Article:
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The Conceptualization of Race in Colonial Puerto Rico, 1800–1850

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Kathryn R. Dungy

With the growing interest in the history of peoples of African descent in the Americas, narratives addressing regions outside of the United States are becoming increasingly popular. The Conceptualization of Race in Colonial Puerto Rico, 1800–1850 illuminates the role people of African descent played in the building of a Spanish Caribbean society during the social upheaval of the early nineteenth century. This examination of cultural tensions created by changing regional and national definitions and the fluidity of identity within these structures will appeal to those interested in colonial race issues, Africans in the Americas, and gender and race stratification. Kathryn R. Dungy uses gender, color, and class differences as lenses to understand a colonial society that was regulated by social relationships within Puerto Rico, the Caribbean, and the Americas. By examining slave and free status, color, gender, work, and immigration, she endeavors to stimulate current debate on issues of gender, color, nation, and empire, utilizing a unique population and culture in the Black Atlantic.
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Preface: Fusing the Races

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I began my studies of slave societies and free people of color in the Caribbean in an effort to better understand my own family history. My paternal ancestors were, variously, Europeans, Africans, and Native Americans, all of whom converged on Virginia shores in the late 1600s. My maternal ancestors, again a mixture of European, African and Native American peoples, forged a life of free status for themselves in the slave states of Louisiana, Mississippi, and Arkansas. Both families share a history of mixed marriages, indentured servitude, migration, and generally working against the space that people of color were supposed to occupy, both during slavery and in its aftermath. I was looking for links to my seemingly unusual heritage of free people of color struggling against the historical tide. Was there a place where a free person of color could own property, land, and/or slaves, and not be an anomaly? Was there somewhere free people of color could live in an integrated community as social equals?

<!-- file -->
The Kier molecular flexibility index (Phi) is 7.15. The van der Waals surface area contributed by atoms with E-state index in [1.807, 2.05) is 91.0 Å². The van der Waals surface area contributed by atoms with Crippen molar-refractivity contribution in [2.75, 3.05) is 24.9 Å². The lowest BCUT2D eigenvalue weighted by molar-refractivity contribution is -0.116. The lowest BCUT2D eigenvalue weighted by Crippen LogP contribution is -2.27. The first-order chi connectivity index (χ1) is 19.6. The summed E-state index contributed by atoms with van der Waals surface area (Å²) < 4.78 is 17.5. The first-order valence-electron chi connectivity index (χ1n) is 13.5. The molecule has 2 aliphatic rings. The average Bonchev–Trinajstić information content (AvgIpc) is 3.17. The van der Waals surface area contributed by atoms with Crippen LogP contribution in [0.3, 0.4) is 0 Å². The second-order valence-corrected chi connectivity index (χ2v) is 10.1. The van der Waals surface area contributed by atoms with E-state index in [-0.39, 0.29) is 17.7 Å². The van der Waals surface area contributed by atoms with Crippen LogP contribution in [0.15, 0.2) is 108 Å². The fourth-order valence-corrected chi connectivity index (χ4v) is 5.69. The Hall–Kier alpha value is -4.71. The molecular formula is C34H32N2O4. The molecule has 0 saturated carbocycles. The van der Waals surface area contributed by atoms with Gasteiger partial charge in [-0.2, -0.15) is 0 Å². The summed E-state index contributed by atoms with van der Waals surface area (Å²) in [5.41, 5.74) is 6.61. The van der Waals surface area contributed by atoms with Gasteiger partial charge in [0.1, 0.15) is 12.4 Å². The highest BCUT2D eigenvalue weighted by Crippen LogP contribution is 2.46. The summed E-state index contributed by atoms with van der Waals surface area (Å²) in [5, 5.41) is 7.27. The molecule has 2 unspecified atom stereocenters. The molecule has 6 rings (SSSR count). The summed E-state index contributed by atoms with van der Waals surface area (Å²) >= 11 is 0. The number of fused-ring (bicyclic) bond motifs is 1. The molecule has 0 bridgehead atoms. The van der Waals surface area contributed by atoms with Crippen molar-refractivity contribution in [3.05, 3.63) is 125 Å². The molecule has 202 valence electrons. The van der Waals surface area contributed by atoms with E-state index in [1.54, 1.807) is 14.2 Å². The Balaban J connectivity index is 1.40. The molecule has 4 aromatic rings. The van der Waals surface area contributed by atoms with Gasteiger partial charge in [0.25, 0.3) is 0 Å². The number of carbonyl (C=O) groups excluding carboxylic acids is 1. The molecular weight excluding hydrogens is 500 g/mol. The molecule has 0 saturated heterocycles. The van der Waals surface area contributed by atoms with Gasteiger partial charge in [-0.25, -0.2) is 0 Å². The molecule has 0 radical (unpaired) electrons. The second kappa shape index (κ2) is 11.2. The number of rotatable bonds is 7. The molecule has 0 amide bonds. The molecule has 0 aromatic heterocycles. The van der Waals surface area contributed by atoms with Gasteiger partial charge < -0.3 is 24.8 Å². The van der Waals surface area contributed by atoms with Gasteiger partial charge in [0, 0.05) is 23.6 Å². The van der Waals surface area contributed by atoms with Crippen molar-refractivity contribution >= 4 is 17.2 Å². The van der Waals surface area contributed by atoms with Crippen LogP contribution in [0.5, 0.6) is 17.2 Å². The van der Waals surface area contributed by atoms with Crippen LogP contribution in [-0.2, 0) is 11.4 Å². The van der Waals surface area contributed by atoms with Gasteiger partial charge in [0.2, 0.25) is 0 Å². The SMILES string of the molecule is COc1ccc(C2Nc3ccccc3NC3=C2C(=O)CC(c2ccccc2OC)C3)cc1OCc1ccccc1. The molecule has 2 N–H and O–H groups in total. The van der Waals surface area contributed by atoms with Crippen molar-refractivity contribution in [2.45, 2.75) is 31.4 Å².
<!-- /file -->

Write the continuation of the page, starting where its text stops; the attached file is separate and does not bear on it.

I never found a utopia. In fact, I found places where my relatives, had they ended up there, might actually have found a crueler trajectory in the social and cultural sphere. However, one location I found ← vii | viii → piqued my interest. Puerto Rico glimmered in the Caribbean Sea with an unusual history surrounding its free people of color. In fact, there was a point in the nineteenth century when the island’s population of free people of color actually outnumbered both the...

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